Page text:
The effort continues by a media company in Missoula to gain access to information regarding legal fees paid by the City of Missoula during its takeover of the Mountain Water Company.

Attorney Quentin Rhoades explains what happened on Wednesday.

“This is a case that’s been filed by Sinclair Broadcast Group in order to get information related to the fees that were billed to the City of Missoula in the Mountain Water Case,” said Rhoades. “Judge Robert L. (Dusty) Deschamps last year put a stay on the case while Judge Townsend was considering some fee issues in the underlying action where the city sued the water company. Judge Townsend resolved those issues back in August so we filed a motion with Judge Deschamps to lift the stay so we could go forward. The city opposed that motion, and just today we got an order granting the motion to recover that information.”

Rhoades explained why his client wants the information released.

“We believe that is public information that the Montana constitution requires be divulged, especially to the news media,” he said. “We’ve been thwarted in that effort for some years now, but now that Judge Townsend has made her ruling, we’re gratified that Judge Deschamps saw fit to allow the case to go forward so that the broadcast group and other news media will have a chance to report on it.”

Rhoades said he was aware of the argument presented by attorneys for the city that the information his clients requested was actually attorney-client work products and thus subject to attorney-client privilege.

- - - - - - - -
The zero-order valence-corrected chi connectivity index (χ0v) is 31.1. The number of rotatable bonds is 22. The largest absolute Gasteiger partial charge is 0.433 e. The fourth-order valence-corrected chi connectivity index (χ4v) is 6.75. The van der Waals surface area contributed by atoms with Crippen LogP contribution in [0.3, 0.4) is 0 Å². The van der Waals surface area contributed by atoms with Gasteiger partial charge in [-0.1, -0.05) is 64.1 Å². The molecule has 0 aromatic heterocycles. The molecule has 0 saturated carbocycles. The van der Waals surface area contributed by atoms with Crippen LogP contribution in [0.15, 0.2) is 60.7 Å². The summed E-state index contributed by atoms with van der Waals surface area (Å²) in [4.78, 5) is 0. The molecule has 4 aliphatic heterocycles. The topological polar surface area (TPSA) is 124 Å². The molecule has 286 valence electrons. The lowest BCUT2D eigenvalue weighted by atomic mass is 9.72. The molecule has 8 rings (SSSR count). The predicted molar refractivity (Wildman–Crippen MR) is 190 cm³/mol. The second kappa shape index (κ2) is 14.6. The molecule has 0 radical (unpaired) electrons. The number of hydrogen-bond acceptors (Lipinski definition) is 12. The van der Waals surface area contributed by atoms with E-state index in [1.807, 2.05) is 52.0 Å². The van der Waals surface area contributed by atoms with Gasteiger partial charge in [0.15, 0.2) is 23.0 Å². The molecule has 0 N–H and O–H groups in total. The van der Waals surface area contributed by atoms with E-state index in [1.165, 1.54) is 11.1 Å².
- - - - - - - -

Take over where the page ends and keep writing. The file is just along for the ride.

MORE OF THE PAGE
“I understand their argument,” he said. “The problem is that courts have ruled that information that you put in your billing statement to your clients is not privileged, and to the extent that any of it may be privileged, it can be redacted. One of the important things to remember about these bills is that the lions share of that has gone out of state to Seattle and across the country to experts that don’t live in Montana and have nothing to do with Montana, much less the city of Missoula.”

Rhoades said he was filed a motion of summary judgment with Judge Deschamps.

“We’re asking the court to rule as a matter of law that these documents aren’t protected and that they’re public documents,” he said. “That decision will have to be made sometime in the future.”

Rhoades said he and his clients are gratified that the stay has been lifted, and wants the opportunity to persuade the judge that the public has a right to view the disputed documents.

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